The 2018-19 season may not have ended the way Robin Lehner had hoped, but there’s no denying that he was one of the pleasant surprises in the NHL this season.
Despite suiting up in just 46 games, the 27-year-old played well enough to be one of the three nominees for the Vezina Trophy. He finished the regular season with a 25-13-5 record, a 2.13 goals-against-average and a .930 save percentage. Not bad for a guy who signed a one-year, $1.5 million with the Islanders last summer.
Here’s the big question: Will the Islanders commit to Lehner long term?
“It’s a little bit too much emotions right now,” Lehner said after the Isles were eliminated from the playoffs, per NHL.com. “I really like everyone here. This group is incredible, some of the best people I’ve been around. I’ve been in the League for a while now. We’ll see what God has in store for me.”
Even though the Islanders were swept by the Carolina Hurricanes in the second round of the Stanley Cup Playoffs, no one can really blame Lehner for the end result. He allowed just three goals in the first two games of the series and his team still couldn’t find a way to score enough to get themselves at least one victory.
So he had a good year and his story is an inspirational one, but how much term and money can you commit to a goaltender who played less than 50 games?
Thomas Greiss also managed to post strong numbers whenever he was between the pipes for the Isles. So were the goalies that good or was Barry Trotz’s system the real reason for their success?
As Paul Campbell from The Athletic and In Goal Magazine pointed out during this radio interview, Lehner was ranked second when it came to easiest quality of shots faced throughout the 2018-19 season. That means that the danger of the shots he faced weren’t as high as virtually every other starting netminder outside of Stars goalie Ben Bishop. So Trotz’s system definitely played a part in Lehner’s success.
There are a few things he should consider before he hits the market on July 1st. First, he’s played for Ottawa and Buffalo but he clearly became comfortable in New York. Could he get more money from another team? Yes, but being in a good environment on the ice should count for something. And most of the good teams in the league already have their starting goaltender in place. So leaving the Islanders would probably result in him going to an inferior team.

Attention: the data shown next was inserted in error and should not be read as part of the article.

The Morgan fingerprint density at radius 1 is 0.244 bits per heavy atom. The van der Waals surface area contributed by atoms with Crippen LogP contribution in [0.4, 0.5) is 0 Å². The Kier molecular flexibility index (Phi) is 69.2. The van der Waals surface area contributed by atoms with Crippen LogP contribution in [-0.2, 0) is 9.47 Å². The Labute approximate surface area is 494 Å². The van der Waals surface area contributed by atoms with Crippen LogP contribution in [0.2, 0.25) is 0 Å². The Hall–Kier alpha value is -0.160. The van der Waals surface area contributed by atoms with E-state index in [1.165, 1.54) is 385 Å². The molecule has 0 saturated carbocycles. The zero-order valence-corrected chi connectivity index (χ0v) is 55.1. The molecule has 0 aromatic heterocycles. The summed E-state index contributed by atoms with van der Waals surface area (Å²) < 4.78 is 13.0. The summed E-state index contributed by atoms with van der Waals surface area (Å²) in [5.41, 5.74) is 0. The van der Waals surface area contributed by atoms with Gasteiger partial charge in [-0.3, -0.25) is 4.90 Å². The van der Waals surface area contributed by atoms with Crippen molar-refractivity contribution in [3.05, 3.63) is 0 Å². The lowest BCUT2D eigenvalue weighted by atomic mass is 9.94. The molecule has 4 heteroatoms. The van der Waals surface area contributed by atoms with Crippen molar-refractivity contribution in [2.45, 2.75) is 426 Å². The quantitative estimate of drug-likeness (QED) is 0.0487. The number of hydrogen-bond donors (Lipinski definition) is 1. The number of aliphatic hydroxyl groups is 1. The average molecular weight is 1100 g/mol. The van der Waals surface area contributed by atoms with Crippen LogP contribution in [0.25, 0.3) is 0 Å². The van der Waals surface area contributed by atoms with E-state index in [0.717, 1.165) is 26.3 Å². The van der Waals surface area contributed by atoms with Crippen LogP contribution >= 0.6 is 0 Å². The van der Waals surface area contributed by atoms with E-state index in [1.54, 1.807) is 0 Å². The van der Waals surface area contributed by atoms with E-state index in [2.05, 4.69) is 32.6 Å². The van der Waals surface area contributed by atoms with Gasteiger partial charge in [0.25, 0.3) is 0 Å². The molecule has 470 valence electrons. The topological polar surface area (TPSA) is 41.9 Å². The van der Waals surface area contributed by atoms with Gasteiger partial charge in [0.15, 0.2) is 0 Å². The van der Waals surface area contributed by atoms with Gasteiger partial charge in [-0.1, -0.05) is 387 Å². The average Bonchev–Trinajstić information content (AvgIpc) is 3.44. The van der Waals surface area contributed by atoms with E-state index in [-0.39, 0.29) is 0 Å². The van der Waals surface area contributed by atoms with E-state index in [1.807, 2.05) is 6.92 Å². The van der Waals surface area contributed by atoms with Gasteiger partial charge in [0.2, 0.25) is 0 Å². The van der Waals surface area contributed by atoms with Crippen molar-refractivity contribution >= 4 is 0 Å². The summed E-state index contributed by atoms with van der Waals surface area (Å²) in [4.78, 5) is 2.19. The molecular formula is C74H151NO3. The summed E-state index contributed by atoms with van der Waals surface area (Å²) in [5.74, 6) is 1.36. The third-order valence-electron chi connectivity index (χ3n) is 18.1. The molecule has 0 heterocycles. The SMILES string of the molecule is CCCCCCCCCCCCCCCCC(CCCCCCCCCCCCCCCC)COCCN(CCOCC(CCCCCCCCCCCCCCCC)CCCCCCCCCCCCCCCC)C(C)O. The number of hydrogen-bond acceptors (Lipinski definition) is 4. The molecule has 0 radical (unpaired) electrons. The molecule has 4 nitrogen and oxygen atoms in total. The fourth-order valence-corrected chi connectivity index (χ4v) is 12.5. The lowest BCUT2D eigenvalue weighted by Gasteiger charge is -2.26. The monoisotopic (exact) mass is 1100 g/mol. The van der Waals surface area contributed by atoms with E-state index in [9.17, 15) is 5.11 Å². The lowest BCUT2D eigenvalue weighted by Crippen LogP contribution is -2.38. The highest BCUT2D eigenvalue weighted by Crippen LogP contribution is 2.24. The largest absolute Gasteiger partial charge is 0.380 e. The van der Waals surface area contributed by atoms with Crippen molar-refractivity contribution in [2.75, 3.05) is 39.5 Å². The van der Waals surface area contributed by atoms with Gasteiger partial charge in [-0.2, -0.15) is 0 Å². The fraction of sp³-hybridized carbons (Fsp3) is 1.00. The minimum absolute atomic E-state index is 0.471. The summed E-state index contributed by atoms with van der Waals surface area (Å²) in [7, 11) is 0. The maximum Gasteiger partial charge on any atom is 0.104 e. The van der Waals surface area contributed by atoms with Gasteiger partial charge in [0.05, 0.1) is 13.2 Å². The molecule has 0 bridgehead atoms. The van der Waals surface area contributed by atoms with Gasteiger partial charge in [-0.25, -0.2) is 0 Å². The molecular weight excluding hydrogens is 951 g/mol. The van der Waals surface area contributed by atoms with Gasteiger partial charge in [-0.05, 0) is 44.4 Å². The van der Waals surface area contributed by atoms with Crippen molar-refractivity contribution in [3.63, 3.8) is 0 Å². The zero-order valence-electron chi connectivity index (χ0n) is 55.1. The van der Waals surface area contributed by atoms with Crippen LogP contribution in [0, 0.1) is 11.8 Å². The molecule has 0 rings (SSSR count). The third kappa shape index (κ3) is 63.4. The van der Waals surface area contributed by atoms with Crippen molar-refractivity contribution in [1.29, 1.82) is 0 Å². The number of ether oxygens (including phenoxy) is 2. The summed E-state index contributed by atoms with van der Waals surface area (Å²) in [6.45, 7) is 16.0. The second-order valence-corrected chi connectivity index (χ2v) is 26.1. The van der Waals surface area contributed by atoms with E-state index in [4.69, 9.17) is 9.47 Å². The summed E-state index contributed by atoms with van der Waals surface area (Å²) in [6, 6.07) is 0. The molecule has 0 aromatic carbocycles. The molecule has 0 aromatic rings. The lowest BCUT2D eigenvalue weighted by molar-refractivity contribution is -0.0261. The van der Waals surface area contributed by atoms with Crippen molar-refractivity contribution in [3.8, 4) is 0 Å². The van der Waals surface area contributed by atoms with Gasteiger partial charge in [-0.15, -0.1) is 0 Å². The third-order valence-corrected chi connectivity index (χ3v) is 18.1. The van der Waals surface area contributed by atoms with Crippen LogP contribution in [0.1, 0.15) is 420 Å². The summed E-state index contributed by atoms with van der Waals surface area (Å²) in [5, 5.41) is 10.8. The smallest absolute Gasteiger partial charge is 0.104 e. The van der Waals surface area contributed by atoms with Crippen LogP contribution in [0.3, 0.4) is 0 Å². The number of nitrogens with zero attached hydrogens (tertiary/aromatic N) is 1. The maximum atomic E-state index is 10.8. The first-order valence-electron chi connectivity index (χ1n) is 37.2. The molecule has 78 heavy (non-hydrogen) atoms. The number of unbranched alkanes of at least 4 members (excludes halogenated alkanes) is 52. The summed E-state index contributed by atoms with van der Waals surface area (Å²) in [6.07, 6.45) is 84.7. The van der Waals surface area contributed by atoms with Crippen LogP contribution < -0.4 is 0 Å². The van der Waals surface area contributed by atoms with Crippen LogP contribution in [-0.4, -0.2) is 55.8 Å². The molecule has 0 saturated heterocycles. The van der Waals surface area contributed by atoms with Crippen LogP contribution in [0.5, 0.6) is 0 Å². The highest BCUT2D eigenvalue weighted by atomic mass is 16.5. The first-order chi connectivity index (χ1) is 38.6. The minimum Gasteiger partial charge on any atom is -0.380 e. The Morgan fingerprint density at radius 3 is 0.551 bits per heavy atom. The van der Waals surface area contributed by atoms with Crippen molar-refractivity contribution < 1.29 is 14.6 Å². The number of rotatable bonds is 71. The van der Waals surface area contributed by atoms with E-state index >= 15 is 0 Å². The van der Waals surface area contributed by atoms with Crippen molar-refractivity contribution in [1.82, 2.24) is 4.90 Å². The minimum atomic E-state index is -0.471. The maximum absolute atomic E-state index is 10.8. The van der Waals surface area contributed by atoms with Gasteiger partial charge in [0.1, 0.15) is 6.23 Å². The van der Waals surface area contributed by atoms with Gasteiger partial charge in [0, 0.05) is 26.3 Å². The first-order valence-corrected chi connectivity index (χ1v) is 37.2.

Second, he has to realize that as good as his season was, he still made less than 50 appearances. Would he be as effective if he had to play 55 or 60-plus games in a season? We don’t know for sure, but that would be a big gamble for a player looking for stability from an NHL club.
Lastly, sometimes you just need to realize that the situation you’re in might be the best fit for you. Lehner has opened up about personal demons that have haunted him over the last few years. In New York, he seems to have found the right balance between hockey and his personal life. Situations like this are difficult enough and moving to another city may only make it tougher.
So, assuming the Isles want him back and assuming he wants to be back, what’s a fair contract for both sides?
It would be mildly surprising to see New York commit to Lehner for more than three years. As well as he played this year, the sample size just isn’t big enough to garner a five-plus year contract. If he can get that type of deal, good for him. It just isn’t likely. On the flip side, he’ll likely want more than a one or two-year contract, so let’s say they agree to a three-year deal. That appears to make sense on the surface.
One comparable that comes to mind is Cam Talbot, who played 36 games with the New York Rangers in 2015-16. During that season, Talbot had a 21-9-4 record with a 2.21 goals-against-average and a .926 save percentage. He was also the same age as Lehner is now. That performance resulted in the Edmonton Oilers giving him a three-year extension worth $12.5 million ($4.16 AAV).
The Islanders have to realize that even though Trotz’s system helped their goalies out a lot, they still managed to find a guy that could produce results for them between the pipes. There’s no guarantee that the next guy you bring in will be able to do the same thing. So they have to be willing to fork out a decent amount of money too.
Since Lehner has way more experience than Talbot at the same age and he had a better season, you’d think that his deal would be worth more.
How about a three-year deal worth between $14.25 million and $15 million ($4.75 million to $5 million per season)? That gives Lehner some stability and a nice raise. If he continues to get better, he’d be scheduled to hit the open market again at 30 years old.
That seems reasonable.
Joey Alfieri is a writer for Pro Hockey Talk on NBC Sports. Drop him a line at email@example.com or follow him on Twitter @joeyalfieri.